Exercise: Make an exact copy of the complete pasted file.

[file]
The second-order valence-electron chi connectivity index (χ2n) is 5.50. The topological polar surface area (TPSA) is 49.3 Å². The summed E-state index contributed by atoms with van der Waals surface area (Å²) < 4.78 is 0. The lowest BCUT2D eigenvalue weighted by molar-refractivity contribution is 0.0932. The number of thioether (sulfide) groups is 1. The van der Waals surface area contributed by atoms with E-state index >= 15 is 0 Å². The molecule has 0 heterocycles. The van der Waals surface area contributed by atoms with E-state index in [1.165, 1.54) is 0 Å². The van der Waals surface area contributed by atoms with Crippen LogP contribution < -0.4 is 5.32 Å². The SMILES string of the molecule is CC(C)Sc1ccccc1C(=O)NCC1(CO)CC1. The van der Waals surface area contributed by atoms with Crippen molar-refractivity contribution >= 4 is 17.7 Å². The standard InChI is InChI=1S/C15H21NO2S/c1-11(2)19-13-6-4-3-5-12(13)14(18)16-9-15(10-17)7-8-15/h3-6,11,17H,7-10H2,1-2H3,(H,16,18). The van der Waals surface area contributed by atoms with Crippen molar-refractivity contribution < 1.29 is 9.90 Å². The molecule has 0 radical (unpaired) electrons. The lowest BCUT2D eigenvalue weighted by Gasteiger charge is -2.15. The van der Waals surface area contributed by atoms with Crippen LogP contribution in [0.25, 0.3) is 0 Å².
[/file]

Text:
The second-order valence-electron chi connectivity index (χ2n) is 5.50. The topological polar surface area (TPSA) is 49.3 Å². The summed E-state index contributed by atoms with van der Waals surface area (Å²) < 4.78 is 0. The lowest BCUT2D eigenvalue weighted by molar-refractivity contribution is 0.0932. The number of thioether (sulfide) groups is 1. The van der Waals surface area contributed by atoms with E-state index >= 15 is 0 Å². The molecule has 0 heterocycles. The van der Waals surface area contributed by atoms with E-state index in [1.165, 1.54) is 0 Å². The van der Waals surface area contributed by atoms with Crippen LogP contribution < -0.4 is 5.32 Å². The SMILES string of the molecule is CC(C)Sc1ccccc1C(=O)NCC1(CO)CC1. The van der Waals surface area contributed by atoms with Crippen molar-refractivity contribution >= 4 is 17.7 Å². The standard InChI is InChI=1S/C15H21NO2S/c1-11(2)19-13-6-4-3-5-12(13)14(18)16-9-15(10-17)7-8-15/h3-6,11,17H,7-10H2,1-2H3,(H,16,18). The van der Waals surface area contributed by atoms with Crippen molar-refractivity contribution < 1.29 is 9.90 Å². The molecule has 0 radical (unpaired) electrons. The lowest BCUT2D eigenvalue weighted by Gasteiger charge is -2.15. The van der Waals surface area contributed by atoms with Crippen LogP contribution in [0.25, 0.3) is 0 Å².